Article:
SANTA FE, N.M. (KRQE) – In a slip opinion filed by the New Mexico Supreme Court, the justices say $1.75 billion in federal COVID-19 funding should be controlled by the state’s legislature, not the governor.

New Mexico received $1.75 billion from the American Rescue Plan in 2021. The federal funds were intended to help state, local, and tribal governments respond to the impacts of COVID-19. Lawmakers assigned the funds to various uses in 2021, but Governor Michelle Lujan Grisham vetoed portions of the funding and claimed the legislature didn’t have the authority to direct the federal funding.

Now-former Senator Jacob Candelaria and current Senator Greg Baca (R-Bernalillo and Valencia Counties) brought a lawsuit against the governor. By the time the argument over who controls the money made it to court, the governor had spent about $600 million of the funds, Supreme Court Justice Julie Vargas wrote in the slip opinion.

A court put a halt to the spending, and the legislature regained control of the funds before appropriating hundreds of millions of dollars during a special legislative session in 2021. They put the cash towards projects such as the construction of an acute care hospital in Valencia County – that project is still in progress.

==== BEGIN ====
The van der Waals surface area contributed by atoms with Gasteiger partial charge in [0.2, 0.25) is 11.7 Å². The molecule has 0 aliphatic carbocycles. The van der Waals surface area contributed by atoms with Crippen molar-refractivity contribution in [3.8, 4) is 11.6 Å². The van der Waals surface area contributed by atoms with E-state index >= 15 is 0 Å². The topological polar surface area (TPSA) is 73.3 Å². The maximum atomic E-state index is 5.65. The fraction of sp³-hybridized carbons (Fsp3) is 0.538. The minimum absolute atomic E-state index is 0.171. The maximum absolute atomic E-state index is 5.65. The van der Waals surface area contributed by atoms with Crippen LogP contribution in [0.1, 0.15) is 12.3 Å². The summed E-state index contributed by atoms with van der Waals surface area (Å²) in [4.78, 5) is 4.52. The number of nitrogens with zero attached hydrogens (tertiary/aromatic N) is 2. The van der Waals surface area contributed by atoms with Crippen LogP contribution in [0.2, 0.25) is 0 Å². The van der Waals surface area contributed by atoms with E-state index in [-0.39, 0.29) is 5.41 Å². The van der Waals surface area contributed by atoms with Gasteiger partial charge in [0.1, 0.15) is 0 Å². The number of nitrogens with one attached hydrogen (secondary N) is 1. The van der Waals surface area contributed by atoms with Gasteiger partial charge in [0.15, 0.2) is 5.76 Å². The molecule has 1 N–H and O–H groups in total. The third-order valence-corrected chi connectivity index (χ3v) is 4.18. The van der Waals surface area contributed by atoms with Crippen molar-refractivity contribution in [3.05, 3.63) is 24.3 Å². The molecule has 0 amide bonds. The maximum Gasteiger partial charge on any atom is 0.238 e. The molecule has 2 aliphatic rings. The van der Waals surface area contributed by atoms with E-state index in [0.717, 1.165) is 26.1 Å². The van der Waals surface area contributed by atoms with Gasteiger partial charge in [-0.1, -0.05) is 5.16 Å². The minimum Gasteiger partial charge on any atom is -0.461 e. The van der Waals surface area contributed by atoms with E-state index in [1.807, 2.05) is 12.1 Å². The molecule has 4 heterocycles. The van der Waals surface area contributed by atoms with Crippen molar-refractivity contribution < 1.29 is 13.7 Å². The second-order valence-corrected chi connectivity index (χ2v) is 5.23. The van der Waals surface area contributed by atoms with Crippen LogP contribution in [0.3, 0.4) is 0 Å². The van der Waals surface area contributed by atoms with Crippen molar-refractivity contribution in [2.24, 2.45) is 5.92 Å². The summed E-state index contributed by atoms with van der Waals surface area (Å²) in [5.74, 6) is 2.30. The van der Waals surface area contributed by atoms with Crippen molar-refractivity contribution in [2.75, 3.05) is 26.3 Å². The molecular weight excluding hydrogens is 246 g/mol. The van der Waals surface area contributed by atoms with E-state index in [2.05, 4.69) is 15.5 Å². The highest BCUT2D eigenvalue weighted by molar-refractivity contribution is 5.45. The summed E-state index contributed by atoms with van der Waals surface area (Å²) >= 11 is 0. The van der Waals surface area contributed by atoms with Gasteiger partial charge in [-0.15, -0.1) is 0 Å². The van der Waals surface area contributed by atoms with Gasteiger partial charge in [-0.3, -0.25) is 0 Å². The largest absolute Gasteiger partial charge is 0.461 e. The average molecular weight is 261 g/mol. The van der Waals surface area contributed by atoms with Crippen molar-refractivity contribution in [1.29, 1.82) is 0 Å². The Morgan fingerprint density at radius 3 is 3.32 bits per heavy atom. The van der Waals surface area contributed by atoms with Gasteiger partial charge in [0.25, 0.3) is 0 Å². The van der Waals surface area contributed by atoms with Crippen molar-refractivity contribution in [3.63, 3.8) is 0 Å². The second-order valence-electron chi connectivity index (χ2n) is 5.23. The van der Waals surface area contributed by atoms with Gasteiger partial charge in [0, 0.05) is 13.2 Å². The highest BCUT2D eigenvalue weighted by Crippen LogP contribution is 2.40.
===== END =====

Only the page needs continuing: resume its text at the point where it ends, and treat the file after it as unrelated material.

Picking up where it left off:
Now, the New Mexico Supreme Court is saying that because the federal government gave states a broad charge on how to spend the money, the money should be appropriated by the legislature. If the federal funds had come with a clear mandate on how they’re supposed to be spent, the governor then may have had the power to spend the funds.

In response to the court’s opinion, Sen. Baca released a statement: “Today was a victory for the people of New Mexico and the Constitution. I am grateful that the state’s highest court issued a thoughtful and decisive opinion that will now serve as a guidepost for the limited bounds of executive power. It is the right of the people of New Mexico through their 112 legislators to decide how their taxpayer dollars are spent. ”

Despite the clear ruling in this case, the New Mexico Supreme Court slip opinion notes that they’re not making a “bright-line rule.” In other words, each time there’s a debate over who controls federal funds, the courts will have to make decisions on a case-by-case basis.

*Note: The opinion released was a “slip” opinion, meaning it’s the initial version that may be revised before being officially published.